The Passion of Darkly Noon came out of nowhere for me. I had never heard of it, which is strange considering the stellar 90’s cast including Ashley Judd, Brendan Fraser, and Viggo Mortensen. The film is directed by Philip Ridley who has thus far crafted three feature films which he claims are a lose trilogy connected more by character archetype than specific story. Ridley is an artists that works in a variety of mediums in the 90’s he came from the world of painting and photography to film and it shows in how he chooses to utilize film as a visual medium first and a character driven storytelling device in a distant second.
The plot if you will, follows Darkly a young man whose parents were killed by police during a raid on his family’s religious commune. Darkly escaped into the forest and eventually found his way to the home of Callie (Judd) a young woman living in a secluded home in the forest with her mute boyfriend (Mortensen). Callie decides to let Darkly live with them, keeping him almost like a pet.
The story that follows is a psychosexual fantasy allegory shrouded in what would eventually become an Instagram color filter. It’s like blending quiet character moments and score of Near Dark with harsh color decisions of something like Domino or some other Tony Scott film from the era. A successful fantasy allegory can be really tough to execute. If the direction and writing isn’t completely on point it can become a bizarre unintentional comedy or an elitist art school project. Sadly The Passion of Darkly Noon is the ladder. It has a lot to say culturally and politically but it makes these statements in spite of a compelling story. The film is elevated by Judd at times with her charisma and crushed other times with stilted dialogue from her and Fraser who also can’t seem to bring any real complexity to his character. The score for the film is also quite effective at various points in the film, elevating some scenes above the art first and acting second direction from Ridley.
At the end of the day The Passion of Darkly Noon has some very lofty goals and some inspired visual moments that make it work a look for fans of the actors and in particular for young art school students. It’s understandable why the film got the Arrow Films treatment because Ridley was going for something and he has a unique visual style that deserves praise. As an overall film experience though, it just doesn’t work.
As physical media proponents here we are always excited to see what Arrow Films has in store for us, and from a library presentation standpoint The Passion of Darkly Noon does not disappoint.
As I mentioned earlier the color grading for this film looks like an Instagram filter, but this film was made years before there was an Instagram. The sepia tone does evoke feelings of hot summer days and the blown whites and reds feel purposeful rather than any flaw from the transfer. This 2k transfer from film negatives was supervised by the director and it looks beautiful, even if for my tastes the colors are heavy handed.
The Dolby 5.1 presentation showcases the score with the music bouncing from speaker to speaker and emotionally swelling in the mix while never covering the dialogue. The overall mix wasn’t particularly dynamic but this film was not made in the era of Atmos. It sounds good, no distortion and clean dialogue with particular focus on the score.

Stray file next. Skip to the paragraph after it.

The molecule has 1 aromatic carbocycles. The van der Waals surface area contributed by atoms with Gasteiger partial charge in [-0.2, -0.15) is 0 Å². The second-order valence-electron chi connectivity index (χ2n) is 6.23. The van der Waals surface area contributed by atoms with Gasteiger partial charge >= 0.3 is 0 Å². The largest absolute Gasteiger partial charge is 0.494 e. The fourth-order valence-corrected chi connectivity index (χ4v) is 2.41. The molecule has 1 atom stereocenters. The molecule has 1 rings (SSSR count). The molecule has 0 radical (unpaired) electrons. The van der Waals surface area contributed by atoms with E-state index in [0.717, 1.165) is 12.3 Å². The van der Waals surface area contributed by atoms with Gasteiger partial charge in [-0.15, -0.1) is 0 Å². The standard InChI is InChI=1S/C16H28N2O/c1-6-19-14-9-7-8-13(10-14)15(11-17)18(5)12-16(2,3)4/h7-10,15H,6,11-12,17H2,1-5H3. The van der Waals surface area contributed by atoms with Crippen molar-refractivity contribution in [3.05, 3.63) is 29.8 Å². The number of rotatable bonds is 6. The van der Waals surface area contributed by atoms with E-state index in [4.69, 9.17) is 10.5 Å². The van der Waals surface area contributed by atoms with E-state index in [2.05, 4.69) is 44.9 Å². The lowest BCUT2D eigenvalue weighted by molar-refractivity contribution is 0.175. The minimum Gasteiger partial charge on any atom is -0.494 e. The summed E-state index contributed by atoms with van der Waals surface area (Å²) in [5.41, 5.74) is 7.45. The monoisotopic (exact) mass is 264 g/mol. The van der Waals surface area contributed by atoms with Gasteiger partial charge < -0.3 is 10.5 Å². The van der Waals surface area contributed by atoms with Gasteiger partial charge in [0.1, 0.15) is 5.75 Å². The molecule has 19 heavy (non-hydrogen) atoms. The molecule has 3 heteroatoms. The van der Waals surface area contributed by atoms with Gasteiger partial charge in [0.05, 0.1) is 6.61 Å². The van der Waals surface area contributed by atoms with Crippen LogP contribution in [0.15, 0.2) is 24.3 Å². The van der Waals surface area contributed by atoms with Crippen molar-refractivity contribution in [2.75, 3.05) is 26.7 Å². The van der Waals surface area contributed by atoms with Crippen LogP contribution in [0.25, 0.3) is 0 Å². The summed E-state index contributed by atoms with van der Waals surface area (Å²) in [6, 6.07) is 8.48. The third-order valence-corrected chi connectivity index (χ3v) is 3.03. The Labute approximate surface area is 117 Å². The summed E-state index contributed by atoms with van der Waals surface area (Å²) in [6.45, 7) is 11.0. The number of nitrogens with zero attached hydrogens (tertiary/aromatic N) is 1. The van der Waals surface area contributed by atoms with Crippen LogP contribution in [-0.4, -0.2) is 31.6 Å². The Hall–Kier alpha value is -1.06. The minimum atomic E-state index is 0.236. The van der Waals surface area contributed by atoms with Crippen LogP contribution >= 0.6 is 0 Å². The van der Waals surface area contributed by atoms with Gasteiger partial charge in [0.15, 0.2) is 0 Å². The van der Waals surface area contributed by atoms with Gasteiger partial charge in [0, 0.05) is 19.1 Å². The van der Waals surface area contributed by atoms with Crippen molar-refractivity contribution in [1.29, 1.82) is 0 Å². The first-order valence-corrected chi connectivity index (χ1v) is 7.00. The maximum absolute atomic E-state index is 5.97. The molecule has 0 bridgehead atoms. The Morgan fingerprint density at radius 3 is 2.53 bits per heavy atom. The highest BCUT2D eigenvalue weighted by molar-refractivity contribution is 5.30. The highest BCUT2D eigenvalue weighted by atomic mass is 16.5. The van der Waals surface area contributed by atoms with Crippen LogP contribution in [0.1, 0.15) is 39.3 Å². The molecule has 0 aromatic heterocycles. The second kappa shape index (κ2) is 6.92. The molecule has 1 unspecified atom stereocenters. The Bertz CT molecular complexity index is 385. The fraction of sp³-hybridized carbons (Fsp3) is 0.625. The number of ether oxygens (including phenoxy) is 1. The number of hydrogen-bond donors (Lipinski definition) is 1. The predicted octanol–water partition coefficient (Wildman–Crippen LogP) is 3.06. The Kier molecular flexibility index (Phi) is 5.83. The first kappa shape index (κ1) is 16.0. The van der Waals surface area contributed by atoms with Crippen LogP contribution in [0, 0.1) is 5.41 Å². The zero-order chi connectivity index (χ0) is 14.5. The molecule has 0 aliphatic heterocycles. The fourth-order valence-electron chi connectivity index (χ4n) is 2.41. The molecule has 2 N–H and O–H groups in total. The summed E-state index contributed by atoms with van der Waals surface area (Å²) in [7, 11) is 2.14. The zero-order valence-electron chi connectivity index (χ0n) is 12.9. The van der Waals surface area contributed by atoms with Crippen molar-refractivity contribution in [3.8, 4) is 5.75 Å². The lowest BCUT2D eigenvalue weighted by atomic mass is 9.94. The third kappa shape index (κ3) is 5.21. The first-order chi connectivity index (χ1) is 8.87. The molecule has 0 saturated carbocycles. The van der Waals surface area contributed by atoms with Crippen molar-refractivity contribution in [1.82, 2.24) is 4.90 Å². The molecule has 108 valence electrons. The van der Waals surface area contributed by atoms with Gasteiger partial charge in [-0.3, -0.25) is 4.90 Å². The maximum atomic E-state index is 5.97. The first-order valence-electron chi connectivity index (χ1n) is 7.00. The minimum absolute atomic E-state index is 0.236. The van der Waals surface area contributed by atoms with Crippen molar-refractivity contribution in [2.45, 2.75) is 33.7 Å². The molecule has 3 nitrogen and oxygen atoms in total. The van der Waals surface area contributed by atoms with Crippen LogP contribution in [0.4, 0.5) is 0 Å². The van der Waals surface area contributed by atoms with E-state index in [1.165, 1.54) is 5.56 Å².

The Packaging and Bonus Features
Arrow Film’s overall packaging style is quite classy and the punch of metallic lettering in the slip cover is a great nod to a random sparkly shoe that plays prominent in the film. The artwork is reversible with the original poster art on the inside. The original art is ugly, but beautiful too in that 90’s video store nostalgia way.
The highlight of the bonuses is the commentary by writer/director Philip Ridley. After watching the film I highly recommend a rewatch with the commentary track because you get a good sense from it where Ridley is coming from as a storyteller and what he was attempting to do with the film.
Sharp Cuts is an interview featurette with the film’s editor. There’s also an interview with the cinematographer. Watching these together you really get that film school, arthouse project vibe to the film. Finally there’s a featurette that’s composed of shots and images from Ridley’s films that discusses his career, each of his three features, and the voice he lends to his stories. All of these featuretttes together with the commentary actually made me appreciate the film a bit more and at a minimum respect what the creatives behind the film were attempting to do, even if as a whole it just doesn’t work.
Finally there’s an isolated score track, which is great because as I previously mentioned the score is one of the most consistently successful elements of the film. Watch this track and check out the included interview with the film’s composer. There are also some music demos here from the composer created before filming began. Fascinating to watch the building blocks of the film come together.
The Passion of Darkly Noon is a film filled with lofty visual ideas and social commentary all created to the detriment of an actual story. You have to respect what Ridley and his merry band were going for even if it doesn’t work. The film is a fascinating journey of a visual artist attempting to bring his creative eye to a different medium. The cast is solid and the score is effective, some of the visuals are quite striking too. Regardless of what you think of the actual film, Arrow showed it a lot of love and has brought us another archival, library quality release from video and audio presentation, to bonus features, and to the packaging.